Monthly Archives: March 2017

Glastonbury has been graced with extraordinary headline slots from the start, but who was the best?

Glastonbury has been graced with extraordinary headline slots from the start, but who was the best? One of the legendary sets from the Britpop era? That moment when hip hop stole the headlines? Something from way in the past?

Here’s a selection of great sets for your consideration, from T. Rex and a Cadillac, through to Suzanne Vega in a bulletproof vest, Beyoncé with an unexpected guest, and up to a fantastically profane Adele just last year.

And now, just for fun, it’s over to you to rank these 11 performances and come up with the ultimate answer (until, of course, Radiohead, Foo Fighters and Ed Sheeran make us re-think this all again)…

Michael Eavis has described this watershed moment in the band’s career as the best Glastonbury performance ever and, well, he’s seen a few headliners play. There’s also the fact that readers of Q Magazine once voted this their best concert of all time (though that was back in 2006, so maybe they’ve seen a better one since then; you’ll have to ask a Q reader). The set came just a fortnight after Radiohead released OK Computer, and the band played Paranoid Android, Karma Police and No Surprises. It remains to be seen if they can eclipse their own fearsome reputation this time around.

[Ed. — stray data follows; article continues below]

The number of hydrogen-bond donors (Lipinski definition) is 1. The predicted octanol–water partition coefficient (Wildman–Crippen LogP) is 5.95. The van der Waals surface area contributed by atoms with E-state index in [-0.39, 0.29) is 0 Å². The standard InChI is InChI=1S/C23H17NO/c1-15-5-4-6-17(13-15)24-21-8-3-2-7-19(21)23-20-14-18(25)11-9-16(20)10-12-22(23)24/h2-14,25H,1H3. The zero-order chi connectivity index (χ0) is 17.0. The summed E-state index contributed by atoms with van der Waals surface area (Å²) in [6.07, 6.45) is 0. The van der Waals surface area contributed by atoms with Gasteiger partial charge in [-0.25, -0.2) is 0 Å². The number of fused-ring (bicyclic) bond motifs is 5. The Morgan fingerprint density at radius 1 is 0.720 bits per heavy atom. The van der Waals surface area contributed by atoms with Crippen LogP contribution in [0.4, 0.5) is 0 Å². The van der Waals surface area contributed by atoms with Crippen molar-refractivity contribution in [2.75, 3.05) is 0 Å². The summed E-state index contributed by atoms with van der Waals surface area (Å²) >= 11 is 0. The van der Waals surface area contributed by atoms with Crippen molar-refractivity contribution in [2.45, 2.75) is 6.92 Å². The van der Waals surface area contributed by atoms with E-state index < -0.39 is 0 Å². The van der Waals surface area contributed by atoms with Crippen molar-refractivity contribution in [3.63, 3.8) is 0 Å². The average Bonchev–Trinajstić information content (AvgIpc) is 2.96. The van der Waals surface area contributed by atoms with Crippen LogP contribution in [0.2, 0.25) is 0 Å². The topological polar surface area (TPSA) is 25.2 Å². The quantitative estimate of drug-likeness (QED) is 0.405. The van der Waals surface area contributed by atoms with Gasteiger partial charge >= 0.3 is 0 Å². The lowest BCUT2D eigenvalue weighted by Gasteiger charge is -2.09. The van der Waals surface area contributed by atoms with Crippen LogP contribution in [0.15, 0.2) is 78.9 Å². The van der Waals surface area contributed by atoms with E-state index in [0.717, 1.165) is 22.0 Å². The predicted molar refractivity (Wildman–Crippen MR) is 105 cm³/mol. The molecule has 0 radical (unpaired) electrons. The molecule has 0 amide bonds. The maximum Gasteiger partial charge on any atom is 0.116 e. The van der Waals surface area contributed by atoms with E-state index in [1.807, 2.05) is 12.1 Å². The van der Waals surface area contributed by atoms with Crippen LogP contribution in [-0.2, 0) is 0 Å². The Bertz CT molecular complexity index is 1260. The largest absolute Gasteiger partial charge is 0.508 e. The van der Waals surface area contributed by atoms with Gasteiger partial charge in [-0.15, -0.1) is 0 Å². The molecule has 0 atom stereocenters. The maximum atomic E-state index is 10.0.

Here’s a great yarn, reported by Music Week: according to promoter John Giddins, who worked on David Bowie’s Glass Spider tour, Michael Eavis originally didn’t want the star to perform at Glastonbury, having described his recent drum ‘n’ bass tour as “the most boring thing he had ever seen”. In a cunning ruse, Gidding ‘leaked’ information to the press that Glastonbury was desperate to book Bowie and Eavis’s phone exploded with excitable phone calls. He swiftly did an about-turn and the resulting show – Bowie’s first at the festival since a low-key appearance in 1971 – was a greatest hits stomper that packed in the likes of Rebel Rebel, Starman, Changes and, of course, Heroes.
The Stone Roses cancelled their show when guitarist John Squire broke his collarbone on a bike ride (the most un-rock ’n’ roll mishap ever?), leaving Jarvis Cocker and his merry band of misfits to storm the Pyramid Stage with a performance that marked the zenith of Britpop. The oddballs had the world’s attention at last – although Primal Scream, Blur and even Rod Stewart were approached first. Cocker played up the stroke of luck, joking that he looked somewhat out of place on the main stage at the world’s most famous music festival. When Pulp played Common People, the anthem of the underdog, it underlined the feeling that culture had shifted and – for a time – anything seemed possible for anyone.